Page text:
What Does Android’s Flawed Factory Reset Mean for You?

Drake dove into the deepest corners of Android code and discovered what we believe to be 'the worst Android vulnerabilities discovered to date.' 
(Image: Pixabay/CC0 Public Domain)
Drake dove into the deepest corners of Android code and discovered what we believe to be 'the worst Android vulnerabilities discovered to date.' (Image: Pixabay/CC0 Public Domain)

Android users who thought that by using the Factory Reset on their devices before they sold them would remove their information may have to think again. Researchers have found that personal information can still be recovered.

We estimate that up to 500 million devices may not properly sanitize their data partition where credentials and other sensitive data are stored, and up to 630 M may not properly sanitize the internal SD card where multimedia files are generally saved. We found we could recover Google credentials on all devices presenting a flawed Factory Reset, Laurent Simon and Ross Anderson, from the University of Cambridge, wrote in their paper.

Between January and May 2014, they bought secondhand Android phones from eBay and from phone recycling companies in the UK, randomly selecting devices based on availability. As the project might possibly uncover personal information, it was first submitted to an ethics process for approval.

For anyone that has sold or is selling their old Android device, keep in mind that most of the handsets that were tested did not properly wipe all the data partition.  Image: Pixabay/CC0 Public Domain

For anyone who has sold or is selling their old Android device, keep in mind that most of the handsets that were tested did not properly wipe all the data partition. (Image: Pixabay/CC0 Public Domain)

For anyone who has sold or is selling their old Android device, keep in mind that most of the handsets that were tested did not properly wipe all the data partition. This is where your account details are stored, so the person who buys your device has the ability to access your online accounts.

“We were able to retrieve the Google master cookie from the great majority of phones, which means that we could have logged on to the previous owner’s Gmail account. The reasons for failure are complex; new phones are generally better than old ones, and Google’s own brand phones are better than the OEM offerings. However, the vendors need to do a fair bit of work, and users need to take a fair amount of care,” Anderson wrote on his Light Blue Touch Paper blog.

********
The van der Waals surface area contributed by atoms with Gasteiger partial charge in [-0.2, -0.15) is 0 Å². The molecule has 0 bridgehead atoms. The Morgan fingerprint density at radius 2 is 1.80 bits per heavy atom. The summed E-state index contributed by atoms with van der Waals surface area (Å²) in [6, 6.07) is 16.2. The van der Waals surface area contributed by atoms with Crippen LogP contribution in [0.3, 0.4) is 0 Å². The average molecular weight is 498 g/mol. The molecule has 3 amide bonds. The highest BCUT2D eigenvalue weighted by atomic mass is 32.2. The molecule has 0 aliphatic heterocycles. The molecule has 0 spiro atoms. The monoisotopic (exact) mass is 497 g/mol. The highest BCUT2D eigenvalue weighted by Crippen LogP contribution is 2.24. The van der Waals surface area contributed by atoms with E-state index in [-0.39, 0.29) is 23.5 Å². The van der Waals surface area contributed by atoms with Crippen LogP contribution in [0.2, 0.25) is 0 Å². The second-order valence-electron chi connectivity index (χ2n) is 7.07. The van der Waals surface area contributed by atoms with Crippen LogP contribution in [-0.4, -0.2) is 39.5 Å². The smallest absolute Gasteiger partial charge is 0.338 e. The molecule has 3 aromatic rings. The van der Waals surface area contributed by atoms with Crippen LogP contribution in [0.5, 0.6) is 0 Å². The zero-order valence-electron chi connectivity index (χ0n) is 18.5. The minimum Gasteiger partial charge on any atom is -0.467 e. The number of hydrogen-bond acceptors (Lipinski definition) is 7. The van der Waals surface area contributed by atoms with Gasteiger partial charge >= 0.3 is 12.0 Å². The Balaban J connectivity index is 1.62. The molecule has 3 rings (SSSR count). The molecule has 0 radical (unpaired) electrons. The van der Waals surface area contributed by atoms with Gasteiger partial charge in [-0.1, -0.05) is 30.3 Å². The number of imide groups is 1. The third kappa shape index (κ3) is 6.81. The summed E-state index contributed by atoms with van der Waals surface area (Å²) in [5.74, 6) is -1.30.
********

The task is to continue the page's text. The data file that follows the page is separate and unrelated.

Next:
They were also able to recover some “conversations” (SMSs, emails, and/or chats from messaging apps) in all devices; compromising conversations could be used to blackmail victims. To show the impact this could have on users, researchers ran a factory reset on their own phone and recovered its Google master token—with it, you can then access content from the Google accounts.

We then created the relevant files and rebooted the phone. After the reboot, the phone successfully re-synchronized contacts, emails, and so on. We recovered Google tokens in all devices with flawed Factory Reset. Image: Pixabay/CC0 Public Domain

‘We then created the relevant files and rebooted the phone. After the reboot, the phone successfully re-synchronized contacts, emails, and so on. We recovered Google tokens in all devices with flawed Factory Reset.’
(Image: Pixabay/CC0 Public Domain)

“We then created the relevant files and rebooted the phone. After the reboot, the phone successfully re-synchronized contacts, emails, and so on. We recovered Google tokens in all devices with flawed Factory Reset, and the master token 80 percent of the time. Tokens for other apps such as Facebook can be recovered similarly. We stress that we have never attempted to use those tokens to access anyone’s account,” they said.

They estimate there are about 500 million old Android handsets that may not have been properly sanitized.

While it’s believed that a further 630 million may have only partially sanitized their SD card, this is where most multimedia files are stored. This is easily resolved by removing the SD card, which you will probably want for your new phone anyway.

These failings mean that staff at firms that handle lots of secondhand phones (whether lost, stolen, sold, or given to charity) could launch some truly industrial-scale attacks, Anderson wrote on his Light Blue Touch Paper blog.

Well, I guess all you can do to ensure your security is to keep your old phone, try using a file shredder app, or at least remove the SD card.

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